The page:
RIYADH (Reuters) - Saudi Arabia has granted a last-minute stay of execution to seven men who were due to die on Tuesday for their part in an armed robbery committed when most of them were juveniles, relatives and family friends said on Tuesday.
The seven were sentenced to death in 2009 for robbing a jewelry store in the southern province of Asir in 2006, but Amnesty International quoted the men as saying they were tortured into confessing.
It was the latest case to focus the spotlight on the Saudi legal system, which is based on a strict version of Islamic law, or sharia.
The kingdom has been criticized in the West for its high number of executions, inconsistencies in the application of the law and its use of public beheadings.
A spokesman for Saudi Arabia’s interior ministry was not immediately able to comment on the case. The Riyadh government has repeatedly denied that the kingdom practices torture.
Mohammed al-Rabhan, a family friend of some of the convicts, said King Abdullah’s eldest son, who commands the Saudi Arabian National Guard, on Tuesday ordered a one-month stay of execution while the royal court looked into a request for a retrial.
“Prince Miteb also promised those who met him to order a new investigation and a new trial, commute the death essence or even pardon them,” Rabhan added by telephone after he and about 200 other relatives and friends of the young men had gathered near the king’s court to appeal for clemency.
Friends and family members said news of the prince’s order came soon after the governor of Asir province ordered a 10-day delay to the execution, originally scheduled for 9 a.m. (0600 GMT) on Tuesday.
Dheeb al-Qahtani, a brother of one of the convicted men, thanked the Asir governor for delaying the execution.
“We hope that Abu Miteb (King Abdullah) would order their release,” he told Reuters by telephone.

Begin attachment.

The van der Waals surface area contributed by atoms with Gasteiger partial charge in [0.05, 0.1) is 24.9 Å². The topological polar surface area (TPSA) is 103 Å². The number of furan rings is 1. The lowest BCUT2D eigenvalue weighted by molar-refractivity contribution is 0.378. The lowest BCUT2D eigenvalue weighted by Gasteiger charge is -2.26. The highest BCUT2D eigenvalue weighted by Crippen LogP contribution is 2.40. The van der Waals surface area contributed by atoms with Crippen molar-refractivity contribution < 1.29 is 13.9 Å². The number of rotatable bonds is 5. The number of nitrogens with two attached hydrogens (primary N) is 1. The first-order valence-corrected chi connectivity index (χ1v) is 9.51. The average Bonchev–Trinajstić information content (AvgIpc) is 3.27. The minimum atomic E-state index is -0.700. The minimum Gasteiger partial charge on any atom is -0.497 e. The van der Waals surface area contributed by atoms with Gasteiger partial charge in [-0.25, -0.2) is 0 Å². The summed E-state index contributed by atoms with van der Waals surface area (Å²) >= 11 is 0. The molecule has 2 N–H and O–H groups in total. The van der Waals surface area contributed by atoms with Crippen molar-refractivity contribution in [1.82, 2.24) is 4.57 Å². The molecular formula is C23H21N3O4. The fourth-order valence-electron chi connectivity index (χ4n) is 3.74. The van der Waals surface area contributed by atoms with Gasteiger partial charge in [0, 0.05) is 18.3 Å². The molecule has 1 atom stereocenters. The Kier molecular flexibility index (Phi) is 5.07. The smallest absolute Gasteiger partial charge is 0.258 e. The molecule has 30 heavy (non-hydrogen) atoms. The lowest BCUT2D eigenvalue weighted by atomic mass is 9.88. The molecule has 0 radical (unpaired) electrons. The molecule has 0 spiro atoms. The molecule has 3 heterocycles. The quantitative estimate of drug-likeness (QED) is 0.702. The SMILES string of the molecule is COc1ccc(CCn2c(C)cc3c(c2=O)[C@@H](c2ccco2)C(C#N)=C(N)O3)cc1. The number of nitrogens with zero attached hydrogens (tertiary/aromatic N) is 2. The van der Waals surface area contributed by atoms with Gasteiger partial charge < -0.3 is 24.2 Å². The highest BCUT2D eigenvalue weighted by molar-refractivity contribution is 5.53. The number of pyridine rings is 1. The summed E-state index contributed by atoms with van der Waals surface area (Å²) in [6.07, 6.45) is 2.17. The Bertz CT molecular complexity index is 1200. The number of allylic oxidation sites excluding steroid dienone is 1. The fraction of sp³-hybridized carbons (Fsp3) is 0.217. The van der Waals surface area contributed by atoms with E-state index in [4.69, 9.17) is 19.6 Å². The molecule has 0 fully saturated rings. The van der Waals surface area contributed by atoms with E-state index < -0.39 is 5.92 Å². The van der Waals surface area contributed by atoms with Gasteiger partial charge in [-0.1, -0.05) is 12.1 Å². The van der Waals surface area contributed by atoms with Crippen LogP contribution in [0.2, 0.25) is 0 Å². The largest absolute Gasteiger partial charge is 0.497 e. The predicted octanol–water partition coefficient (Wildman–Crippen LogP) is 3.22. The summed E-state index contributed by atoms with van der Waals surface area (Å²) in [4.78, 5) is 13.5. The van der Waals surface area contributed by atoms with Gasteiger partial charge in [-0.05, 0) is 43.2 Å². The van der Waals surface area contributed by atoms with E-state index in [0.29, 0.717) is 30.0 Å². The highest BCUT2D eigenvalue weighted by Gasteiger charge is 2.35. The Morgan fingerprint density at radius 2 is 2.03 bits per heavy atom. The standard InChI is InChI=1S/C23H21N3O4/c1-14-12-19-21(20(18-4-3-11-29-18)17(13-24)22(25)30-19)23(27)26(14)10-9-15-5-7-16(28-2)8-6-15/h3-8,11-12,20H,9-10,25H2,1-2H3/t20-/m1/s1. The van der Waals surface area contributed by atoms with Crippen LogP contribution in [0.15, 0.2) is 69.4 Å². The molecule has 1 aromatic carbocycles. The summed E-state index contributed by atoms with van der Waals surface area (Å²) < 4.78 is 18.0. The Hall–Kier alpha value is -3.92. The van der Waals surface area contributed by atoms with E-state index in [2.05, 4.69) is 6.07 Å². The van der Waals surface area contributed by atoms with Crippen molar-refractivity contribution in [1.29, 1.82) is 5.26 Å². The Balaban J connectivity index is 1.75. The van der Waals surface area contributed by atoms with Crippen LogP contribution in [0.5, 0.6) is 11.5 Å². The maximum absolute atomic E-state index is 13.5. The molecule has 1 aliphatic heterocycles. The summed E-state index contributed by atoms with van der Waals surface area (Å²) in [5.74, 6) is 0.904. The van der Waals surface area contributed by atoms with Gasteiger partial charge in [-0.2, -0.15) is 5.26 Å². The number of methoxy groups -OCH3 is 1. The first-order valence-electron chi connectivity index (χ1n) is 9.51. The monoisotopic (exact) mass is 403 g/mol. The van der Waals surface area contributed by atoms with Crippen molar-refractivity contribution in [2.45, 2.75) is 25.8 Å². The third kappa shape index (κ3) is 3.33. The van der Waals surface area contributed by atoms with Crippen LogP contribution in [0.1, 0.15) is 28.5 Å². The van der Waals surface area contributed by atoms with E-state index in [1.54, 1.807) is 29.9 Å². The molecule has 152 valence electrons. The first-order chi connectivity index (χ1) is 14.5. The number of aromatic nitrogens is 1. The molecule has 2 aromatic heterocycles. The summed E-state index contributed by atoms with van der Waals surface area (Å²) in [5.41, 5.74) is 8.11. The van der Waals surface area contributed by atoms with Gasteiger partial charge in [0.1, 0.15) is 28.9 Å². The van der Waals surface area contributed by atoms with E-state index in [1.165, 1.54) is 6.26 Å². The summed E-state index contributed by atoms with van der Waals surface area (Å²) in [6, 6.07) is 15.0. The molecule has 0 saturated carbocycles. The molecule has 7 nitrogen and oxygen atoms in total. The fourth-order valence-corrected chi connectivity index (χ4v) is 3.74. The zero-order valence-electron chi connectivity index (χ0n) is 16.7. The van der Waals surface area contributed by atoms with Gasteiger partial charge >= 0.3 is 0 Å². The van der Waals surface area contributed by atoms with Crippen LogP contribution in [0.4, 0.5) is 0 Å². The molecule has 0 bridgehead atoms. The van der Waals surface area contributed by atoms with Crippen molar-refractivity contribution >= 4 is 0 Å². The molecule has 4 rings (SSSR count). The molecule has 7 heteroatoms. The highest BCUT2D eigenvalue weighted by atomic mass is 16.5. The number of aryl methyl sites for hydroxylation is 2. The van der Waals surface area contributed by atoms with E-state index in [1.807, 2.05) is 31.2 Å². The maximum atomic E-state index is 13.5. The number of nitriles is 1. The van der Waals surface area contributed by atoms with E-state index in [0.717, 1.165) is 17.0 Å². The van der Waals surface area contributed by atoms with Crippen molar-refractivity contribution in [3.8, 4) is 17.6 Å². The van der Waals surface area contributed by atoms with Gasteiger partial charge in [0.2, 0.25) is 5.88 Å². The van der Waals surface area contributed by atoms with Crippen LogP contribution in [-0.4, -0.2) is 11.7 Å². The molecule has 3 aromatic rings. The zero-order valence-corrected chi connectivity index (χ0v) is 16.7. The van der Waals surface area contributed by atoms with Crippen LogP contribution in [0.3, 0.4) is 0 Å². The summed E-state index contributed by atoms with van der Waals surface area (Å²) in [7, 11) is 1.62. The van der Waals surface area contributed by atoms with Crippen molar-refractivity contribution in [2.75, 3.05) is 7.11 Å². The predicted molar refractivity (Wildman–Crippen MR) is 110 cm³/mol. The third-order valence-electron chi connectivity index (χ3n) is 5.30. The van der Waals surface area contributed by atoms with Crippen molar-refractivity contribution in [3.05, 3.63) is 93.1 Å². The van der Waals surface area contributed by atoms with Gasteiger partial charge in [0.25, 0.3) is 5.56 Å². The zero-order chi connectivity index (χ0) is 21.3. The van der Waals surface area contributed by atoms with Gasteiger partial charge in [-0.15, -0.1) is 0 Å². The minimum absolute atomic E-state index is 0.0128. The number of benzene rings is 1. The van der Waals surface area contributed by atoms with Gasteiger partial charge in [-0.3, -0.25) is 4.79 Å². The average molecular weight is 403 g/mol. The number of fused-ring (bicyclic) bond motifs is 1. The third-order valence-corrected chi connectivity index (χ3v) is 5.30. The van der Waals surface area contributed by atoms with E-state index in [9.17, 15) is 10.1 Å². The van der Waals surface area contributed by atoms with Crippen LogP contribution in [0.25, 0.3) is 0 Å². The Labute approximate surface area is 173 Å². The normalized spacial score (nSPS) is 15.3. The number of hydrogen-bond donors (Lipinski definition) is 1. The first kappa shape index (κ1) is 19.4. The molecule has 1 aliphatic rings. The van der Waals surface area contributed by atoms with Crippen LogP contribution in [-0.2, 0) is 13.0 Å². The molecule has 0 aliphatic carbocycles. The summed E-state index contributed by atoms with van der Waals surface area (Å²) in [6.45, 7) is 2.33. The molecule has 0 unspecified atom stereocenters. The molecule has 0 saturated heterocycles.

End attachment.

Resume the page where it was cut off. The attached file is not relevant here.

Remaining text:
Amnesty said the men had been “severely beaten, denied food and water, deprived of sleep, forced to remain standing for 24 hours and then forced to sign ‘confessions’”.
Rabhan said that the men were coerced into confessions and said the men were adolescents, aged between 15 and 18 at the time of the robbery who did not realize the implications of their actions.
“The investigation was marred by many violations that distorted the trial,” he told Reuters by telephone. “We are not saying that they are not guilty. We are saying these crimes do not deserve the death penalty.”
Relatives and friends said 30 people were tried for a series of crimes, including a string of robberies of jewelry stores in the area. Seven were sentenced to death, while the rest were given prison sentences or acquitted.
The seven are from Asir, one of the least developed parts of the kingdom that is the world’s top oil exporter.
The last time the kingdom executed so many people at once was in October 2011, when eight Bangladeshi men were put to death for an armed robbery in which a guard was killed.
Saudi Arabia has executed 17 people so far this year, said Amnesty, compared to 82 in 2011 and a similar number last year.
Capital crimes resulting in the death sentence last year included murder, armed robbery, drug smuggling, sorcery and witchcraft.
Reporting By Sami Aboudi; Editing by Angus McDowall and Andrew Heavens